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Sacrament of
Holy Orders:
Priesthood in Transition

by Thomas Richstatter, O.F.M., Th.D.

"Is it harder to be a priest today than it used to be?" A parishioner who was wondering why there are fewer priests these days asked me this question recently. I don't know if being a priest is harder than it used to be, but I do know that it is certainly different.

I will not try to explain why there are fewer priests today—although this issue concerns me greatly. I was ordained in 1966 and for most of the past 30-some years I worked to "make priests"—mainly by teaching in seminaries. In this Update, I will simply give my personal reflections on how our understanding of the Catholic priesthood is in transition.

Sacramental 'family'

To understand what is happening to the Sacrament of Holy Orders today I suggest that we first look at the changes we Catholics have experienced in the other sacraments—especially the Sacraments of Baptism, Eucharist and Reconciliation.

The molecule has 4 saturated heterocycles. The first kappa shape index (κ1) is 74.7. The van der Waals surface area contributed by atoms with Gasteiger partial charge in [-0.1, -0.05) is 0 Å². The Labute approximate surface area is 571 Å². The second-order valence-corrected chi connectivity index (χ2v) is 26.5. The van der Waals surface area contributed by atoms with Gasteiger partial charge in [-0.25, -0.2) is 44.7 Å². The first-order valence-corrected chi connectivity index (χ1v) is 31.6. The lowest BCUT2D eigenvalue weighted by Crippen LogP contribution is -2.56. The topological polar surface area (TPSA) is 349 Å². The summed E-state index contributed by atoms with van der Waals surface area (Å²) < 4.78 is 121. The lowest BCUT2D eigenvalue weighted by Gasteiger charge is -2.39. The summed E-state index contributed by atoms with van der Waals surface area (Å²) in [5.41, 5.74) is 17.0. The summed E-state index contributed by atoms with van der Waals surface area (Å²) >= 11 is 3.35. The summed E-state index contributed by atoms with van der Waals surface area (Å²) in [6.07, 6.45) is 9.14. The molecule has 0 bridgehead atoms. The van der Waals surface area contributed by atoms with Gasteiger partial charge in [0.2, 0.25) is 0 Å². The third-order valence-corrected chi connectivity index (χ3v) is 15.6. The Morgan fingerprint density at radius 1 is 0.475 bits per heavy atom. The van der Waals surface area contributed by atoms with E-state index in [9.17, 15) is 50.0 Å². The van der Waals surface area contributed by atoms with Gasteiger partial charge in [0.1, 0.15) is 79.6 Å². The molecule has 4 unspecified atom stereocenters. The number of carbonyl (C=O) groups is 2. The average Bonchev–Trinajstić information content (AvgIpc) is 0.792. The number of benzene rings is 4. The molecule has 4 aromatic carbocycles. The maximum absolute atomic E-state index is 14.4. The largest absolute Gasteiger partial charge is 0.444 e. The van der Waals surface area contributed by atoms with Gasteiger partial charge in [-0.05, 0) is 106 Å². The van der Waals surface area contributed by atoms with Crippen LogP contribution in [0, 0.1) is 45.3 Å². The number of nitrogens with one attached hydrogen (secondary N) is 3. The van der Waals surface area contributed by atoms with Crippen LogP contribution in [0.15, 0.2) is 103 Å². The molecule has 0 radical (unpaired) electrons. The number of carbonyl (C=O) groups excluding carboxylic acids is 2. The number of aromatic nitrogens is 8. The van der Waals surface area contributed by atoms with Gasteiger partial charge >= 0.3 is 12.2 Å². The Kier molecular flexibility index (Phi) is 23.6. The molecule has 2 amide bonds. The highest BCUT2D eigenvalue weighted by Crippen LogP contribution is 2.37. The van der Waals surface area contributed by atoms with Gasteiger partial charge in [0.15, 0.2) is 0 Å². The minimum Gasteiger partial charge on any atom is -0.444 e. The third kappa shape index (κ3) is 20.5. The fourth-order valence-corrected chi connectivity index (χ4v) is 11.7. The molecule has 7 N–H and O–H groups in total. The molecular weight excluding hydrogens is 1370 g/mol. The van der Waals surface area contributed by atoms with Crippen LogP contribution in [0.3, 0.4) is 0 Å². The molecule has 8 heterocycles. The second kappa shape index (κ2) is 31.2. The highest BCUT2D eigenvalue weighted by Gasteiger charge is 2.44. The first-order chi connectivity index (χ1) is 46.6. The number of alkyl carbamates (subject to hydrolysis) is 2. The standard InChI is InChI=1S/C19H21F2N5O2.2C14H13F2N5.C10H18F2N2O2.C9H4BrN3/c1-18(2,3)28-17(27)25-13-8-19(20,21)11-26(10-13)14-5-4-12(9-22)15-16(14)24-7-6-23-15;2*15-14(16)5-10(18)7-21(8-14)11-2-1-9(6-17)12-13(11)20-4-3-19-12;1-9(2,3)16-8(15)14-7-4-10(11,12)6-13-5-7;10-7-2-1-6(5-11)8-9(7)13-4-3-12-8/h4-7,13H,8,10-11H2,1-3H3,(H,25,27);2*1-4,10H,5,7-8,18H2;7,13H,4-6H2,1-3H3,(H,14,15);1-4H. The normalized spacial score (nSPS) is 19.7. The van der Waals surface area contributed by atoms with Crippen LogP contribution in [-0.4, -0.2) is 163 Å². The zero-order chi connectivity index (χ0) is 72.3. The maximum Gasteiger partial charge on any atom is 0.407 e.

All seven sacraments are part of one sacramental reality or system. In any system, when one element changes we can expect changes in others. Think of your family: When a baby is born into a family, older children can become jealous and feel displaced. When an elderly parent can no longer live alone and moves in with you, more things change than simply bedrooms and bathroom schedules. Or think of your body as a system. A brisk walk not only exercises your feet and your legs, but also helps you feel good all over. When one part of your body is injured (a hand, an eye, a tooth), your whole body is affected.

The Body of Christ, the Church, is a system of sacramental relationships. If we change one sacrament, the other sacraments will also be affected.

Baptism renewed